Main | Tuesday, June 29, 2010

Daily Kos Denounces Polling Partner

Markos Moulitsas, founder of the progressive blogging powerhouse Daily Kos, has issued a quite scathing denouncement of his site's longtime polling partner Research 2000, alleging unspecified skullduggery in their methods. Research 2000 polling results were heavily cited across the blogosphere (including here) during the 2008 elections and beyond.
We contracted with Research 2000 to conduct polling and to provide us with the results of their surveys. Based on the report of the statisticians, it's clear that we did not get what we paid for. We were defrauded by Research 2000, and while we don't know if some or all of the data was fabricated or manipulated beyond recognition, we know we can't trust it. Meanwhile, Research 2000 has refused to offer any explanation. Early in this process, I asked for and they offered to provide us with their raw data for independent analysis -- which could potentially exculpate them. That was two weeks ago, and despite repeated promises to provide us that data, Research 2000 ultimately refused to do so. At one point, they claimed they couldn't deliver them because their computers were down and they had to work out of a Kinkos office. Research 2000 was delivered a copy of the report early Monday morning, and though they quickly responded and promised a full response, once again the authors of the report heard nothing more. While the investigation didn't look at all of Research 2000 polling conducted for us, fact is I no longer have any confidence in any of it, and neither should anyone else. I ask that all poll tracking sites remove any Research 2000 polls commissioned by us from their databases. I hereby renounce any post we've written based exclusively on Research 2000 polling.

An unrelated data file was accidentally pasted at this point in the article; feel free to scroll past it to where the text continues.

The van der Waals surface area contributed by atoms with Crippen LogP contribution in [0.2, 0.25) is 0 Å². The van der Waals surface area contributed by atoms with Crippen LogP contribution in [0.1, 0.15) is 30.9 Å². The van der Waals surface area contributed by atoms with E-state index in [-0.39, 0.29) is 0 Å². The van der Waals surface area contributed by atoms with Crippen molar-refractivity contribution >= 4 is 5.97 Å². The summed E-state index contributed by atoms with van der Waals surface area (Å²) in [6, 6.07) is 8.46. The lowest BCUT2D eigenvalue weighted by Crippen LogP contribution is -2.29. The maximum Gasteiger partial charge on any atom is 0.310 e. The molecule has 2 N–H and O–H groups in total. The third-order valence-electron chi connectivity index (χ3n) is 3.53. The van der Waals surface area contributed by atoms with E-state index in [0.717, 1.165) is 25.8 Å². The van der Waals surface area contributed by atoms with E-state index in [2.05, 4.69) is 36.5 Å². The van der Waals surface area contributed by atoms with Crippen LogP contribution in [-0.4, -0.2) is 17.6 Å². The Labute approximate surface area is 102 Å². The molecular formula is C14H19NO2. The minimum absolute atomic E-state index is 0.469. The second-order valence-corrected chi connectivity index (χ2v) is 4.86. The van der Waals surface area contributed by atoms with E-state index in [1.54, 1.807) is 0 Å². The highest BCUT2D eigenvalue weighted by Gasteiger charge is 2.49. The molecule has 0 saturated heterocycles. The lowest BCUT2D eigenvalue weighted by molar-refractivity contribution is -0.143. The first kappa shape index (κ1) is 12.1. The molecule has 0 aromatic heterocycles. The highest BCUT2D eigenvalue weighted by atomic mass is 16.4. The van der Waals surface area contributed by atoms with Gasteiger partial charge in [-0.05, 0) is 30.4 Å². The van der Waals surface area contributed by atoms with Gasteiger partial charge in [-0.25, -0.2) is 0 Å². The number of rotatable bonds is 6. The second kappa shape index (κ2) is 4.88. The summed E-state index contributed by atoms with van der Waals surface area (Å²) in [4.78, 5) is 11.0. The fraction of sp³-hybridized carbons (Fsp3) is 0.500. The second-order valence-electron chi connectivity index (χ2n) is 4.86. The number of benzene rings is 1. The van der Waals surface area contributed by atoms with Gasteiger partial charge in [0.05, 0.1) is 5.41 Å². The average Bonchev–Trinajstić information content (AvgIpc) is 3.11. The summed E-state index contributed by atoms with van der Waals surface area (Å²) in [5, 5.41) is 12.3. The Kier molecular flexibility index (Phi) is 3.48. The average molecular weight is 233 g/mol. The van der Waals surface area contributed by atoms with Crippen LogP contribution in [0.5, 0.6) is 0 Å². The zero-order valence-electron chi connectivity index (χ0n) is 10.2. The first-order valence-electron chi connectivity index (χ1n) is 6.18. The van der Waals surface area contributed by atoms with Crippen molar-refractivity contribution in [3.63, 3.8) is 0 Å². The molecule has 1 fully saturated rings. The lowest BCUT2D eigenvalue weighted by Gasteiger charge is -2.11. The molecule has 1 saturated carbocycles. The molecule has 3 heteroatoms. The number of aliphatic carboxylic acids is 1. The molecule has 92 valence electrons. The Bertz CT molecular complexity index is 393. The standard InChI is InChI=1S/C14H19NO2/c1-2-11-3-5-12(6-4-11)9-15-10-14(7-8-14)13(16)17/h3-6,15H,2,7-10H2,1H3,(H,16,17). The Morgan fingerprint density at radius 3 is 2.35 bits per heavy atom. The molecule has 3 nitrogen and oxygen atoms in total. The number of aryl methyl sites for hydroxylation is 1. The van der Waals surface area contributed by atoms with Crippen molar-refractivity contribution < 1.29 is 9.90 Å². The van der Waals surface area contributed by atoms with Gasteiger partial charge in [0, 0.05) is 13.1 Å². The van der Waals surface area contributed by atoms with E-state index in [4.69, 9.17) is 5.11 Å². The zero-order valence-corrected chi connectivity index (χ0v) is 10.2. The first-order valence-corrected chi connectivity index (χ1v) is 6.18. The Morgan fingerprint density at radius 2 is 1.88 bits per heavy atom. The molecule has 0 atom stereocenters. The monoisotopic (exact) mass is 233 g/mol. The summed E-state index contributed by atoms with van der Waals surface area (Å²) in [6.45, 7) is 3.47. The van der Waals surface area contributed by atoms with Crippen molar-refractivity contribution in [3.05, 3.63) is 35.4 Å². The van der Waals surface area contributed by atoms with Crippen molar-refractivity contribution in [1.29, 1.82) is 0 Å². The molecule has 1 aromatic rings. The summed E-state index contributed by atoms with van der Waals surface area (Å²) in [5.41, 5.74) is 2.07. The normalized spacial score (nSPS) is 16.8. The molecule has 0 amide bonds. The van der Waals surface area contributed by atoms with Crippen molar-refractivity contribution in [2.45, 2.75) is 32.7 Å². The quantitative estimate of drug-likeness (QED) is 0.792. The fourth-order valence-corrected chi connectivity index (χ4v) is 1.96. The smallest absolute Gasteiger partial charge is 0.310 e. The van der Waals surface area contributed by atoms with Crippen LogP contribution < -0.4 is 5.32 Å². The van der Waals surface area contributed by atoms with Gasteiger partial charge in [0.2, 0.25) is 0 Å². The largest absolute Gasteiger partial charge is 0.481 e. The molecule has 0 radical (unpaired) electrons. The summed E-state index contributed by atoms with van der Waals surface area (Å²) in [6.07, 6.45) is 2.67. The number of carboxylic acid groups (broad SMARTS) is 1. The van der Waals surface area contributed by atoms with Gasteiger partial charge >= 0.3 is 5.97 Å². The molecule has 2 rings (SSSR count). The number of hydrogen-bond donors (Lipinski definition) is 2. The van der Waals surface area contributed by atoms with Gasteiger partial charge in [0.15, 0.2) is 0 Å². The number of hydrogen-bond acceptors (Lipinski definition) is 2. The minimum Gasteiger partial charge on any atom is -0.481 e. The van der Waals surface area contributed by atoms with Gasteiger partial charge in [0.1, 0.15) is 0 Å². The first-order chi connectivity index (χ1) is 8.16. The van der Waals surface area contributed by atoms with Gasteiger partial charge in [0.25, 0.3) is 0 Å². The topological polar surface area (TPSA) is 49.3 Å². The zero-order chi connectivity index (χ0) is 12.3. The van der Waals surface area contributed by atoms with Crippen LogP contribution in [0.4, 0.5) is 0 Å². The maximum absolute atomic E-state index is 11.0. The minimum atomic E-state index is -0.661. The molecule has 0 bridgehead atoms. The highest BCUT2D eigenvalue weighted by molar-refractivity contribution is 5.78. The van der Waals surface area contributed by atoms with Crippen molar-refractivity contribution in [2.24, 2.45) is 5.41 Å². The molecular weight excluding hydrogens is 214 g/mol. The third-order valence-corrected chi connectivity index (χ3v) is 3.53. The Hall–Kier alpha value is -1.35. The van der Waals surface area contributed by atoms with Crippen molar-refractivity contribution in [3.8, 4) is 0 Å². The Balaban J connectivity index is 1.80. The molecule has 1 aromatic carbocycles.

Moulitsas says that he expects the right-wing to have a field day with this embarrassment and even allows that they probably should. Lawyers for Daily Kos are expected to file suit against Research 2000 shortly. The implications of this revelation are, to say the least, fascinating. Who was really pulling the strings at Research 2000?

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